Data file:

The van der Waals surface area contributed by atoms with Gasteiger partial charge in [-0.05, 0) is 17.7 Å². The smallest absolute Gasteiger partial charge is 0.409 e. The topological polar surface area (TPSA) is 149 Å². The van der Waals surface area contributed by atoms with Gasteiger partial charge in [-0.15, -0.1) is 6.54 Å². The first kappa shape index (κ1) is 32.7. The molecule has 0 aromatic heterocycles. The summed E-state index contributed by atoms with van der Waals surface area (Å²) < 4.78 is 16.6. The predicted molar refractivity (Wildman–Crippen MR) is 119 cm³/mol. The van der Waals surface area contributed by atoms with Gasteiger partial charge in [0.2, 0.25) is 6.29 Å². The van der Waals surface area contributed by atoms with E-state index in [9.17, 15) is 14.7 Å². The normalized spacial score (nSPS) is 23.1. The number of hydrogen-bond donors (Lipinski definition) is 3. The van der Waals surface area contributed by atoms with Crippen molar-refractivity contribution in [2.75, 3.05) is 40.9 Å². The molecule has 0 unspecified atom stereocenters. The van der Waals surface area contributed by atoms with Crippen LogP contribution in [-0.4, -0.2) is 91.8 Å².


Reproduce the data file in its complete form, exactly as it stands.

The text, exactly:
The van der Waals surface area contributed by atoms with Gasteiger partial charge in [-0.05, 0) is 17.7 Å². The smallest absolute Gasteiger partial charge is 0.409 e. The topological polar surface area (TPSA) is 149 Å². The van der Waals surface area contributed by atoms with Gasteiger partial charge in [-0.15, -0.1) is 6.54 Å². The first kappa shape index (κ1) is 32.7. The molecule has 0 aromatic heterocycles. The summed E-state index contributed by atoms with van der Waals surface area (Å²) < 4.78 is 16.6. The predicted molar refractivity (Wildman–Crippen MR) is 119 cm³/mol. The van der Waals surface area contributed by atoms with Gasteiger partial charge in [0.2, 0.25) is 6.29 Å². The van der Waals surface area contributed by atoms with E-state index in [9.17, 15) is 14.7 Å². The normalized spacial score (nSPS) is 23.1. The number of hydrogen-bond donors (Lipinski definition) is 3. The van der Waals surface area contributed by atoms with Crippen molar-refractivity contribution in [2.75, 3.05) is 40.9 Å². The molecule has 0 unspecified atom stereocenters. The van der Waals surface area contributed by atoms with Crippen LogP contribution in [-0.4, -0.2) is 91.8 Å².